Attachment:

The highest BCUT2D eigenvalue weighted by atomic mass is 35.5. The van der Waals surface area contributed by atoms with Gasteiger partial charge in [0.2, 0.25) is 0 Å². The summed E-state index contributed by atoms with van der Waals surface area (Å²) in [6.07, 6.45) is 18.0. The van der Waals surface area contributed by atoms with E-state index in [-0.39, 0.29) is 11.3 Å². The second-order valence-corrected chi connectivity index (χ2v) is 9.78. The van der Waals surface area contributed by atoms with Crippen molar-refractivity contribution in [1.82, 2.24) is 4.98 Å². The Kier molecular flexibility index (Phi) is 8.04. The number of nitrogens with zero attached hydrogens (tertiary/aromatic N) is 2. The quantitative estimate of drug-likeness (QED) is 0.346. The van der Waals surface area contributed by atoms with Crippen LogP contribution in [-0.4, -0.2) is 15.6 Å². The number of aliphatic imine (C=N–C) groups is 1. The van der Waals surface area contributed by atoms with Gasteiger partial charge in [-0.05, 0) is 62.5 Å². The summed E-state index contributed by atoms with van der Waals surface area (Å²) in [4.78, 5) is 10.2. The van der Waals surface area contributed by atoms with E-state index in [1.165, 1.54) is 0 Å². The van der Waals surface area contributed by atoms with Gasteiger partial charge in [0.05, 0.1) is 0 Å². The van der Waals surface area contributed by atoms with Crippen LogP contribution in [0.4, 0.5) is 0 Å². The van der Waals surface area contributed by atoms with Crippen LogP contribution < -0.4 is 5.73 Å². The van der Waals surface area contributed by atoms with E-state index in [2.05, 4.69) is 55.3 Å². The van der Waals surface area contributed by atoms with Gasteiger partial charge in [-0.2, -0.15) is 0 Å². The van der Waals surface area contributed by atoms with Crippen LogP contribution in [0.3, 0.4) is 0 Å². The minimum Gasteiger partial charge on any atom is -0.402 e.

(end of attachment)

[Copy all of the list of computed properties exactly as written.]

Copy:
The highest BCUT2D eigenvalue weighted by atomic mass is 35.5. The van der Waals surface area contributed by atoms with Gasteiger partial charge in [0.2, 0.25) is 0 Å². The summed E-state index contributed by atoms with van der Waals surface area (Å²) in [6.07, 6.45) is 18.0. The van der Waals surface area contributed by atoms with E-state index in [-0.39, 0.29) is 11.3 Å². The second-order valence-corrected chi connectivity index (χ2v) is 9.78. The van der Waals surface area contributed by atoms with Crippen molar-refractivity contribution in [1.82, 2.24) is 4.98 Å². The Kier molecular flexibility index (Phi) is 8.04. The number of nitrogens with zero attached hydrogens (tertiary/aromatic N) is 2. The quantitative estimate of drug-likeness (QED) is 0.346. The van der Waals surface area contributed by atoms with Crippen LogP contribution in [-0.4, -0.2) is 15.6 Å². The number of aliphatic imine (C=N–C) groups is 1. The van der Waals surface area contributed by atoms with Gasteiger partial charge in [-0.05, 0) is 62.5 Å². The summed E-state index contributed by atoms with van der Waals surface area (Å²) in [4.78, 5) is 10.2. The van der Waals surface area contributed by atoms with E-state index in [1.165, 1.54) is 0 Å². The van der Waals surface area contributed by atoms with Gasteiger partial charge in [0.05, 0.1) is 0 Å². The van der Waals surface area contributed by atoms with Crippen LogP contribution in [0.4, 0.5) is 0 Å². The van der Waals surface area contributed by atoms with Crippen LogP contribution < -0.4 is 5.73 Å². The van der Waals surface area contributed by atoms with E-state index in [2.05, 4.69) is 55.3 Å². The van der Waals surface area contributed by atoms with Gasteiger partial charge in [-0.2, -0.15) is 0 Å². The van der Waals surface area contributed by atoms with Crippen LogP contribution in [0.3, 0.4) is 0 Å². The minimum Gasteiger partial charge on any atom is -0.402 e.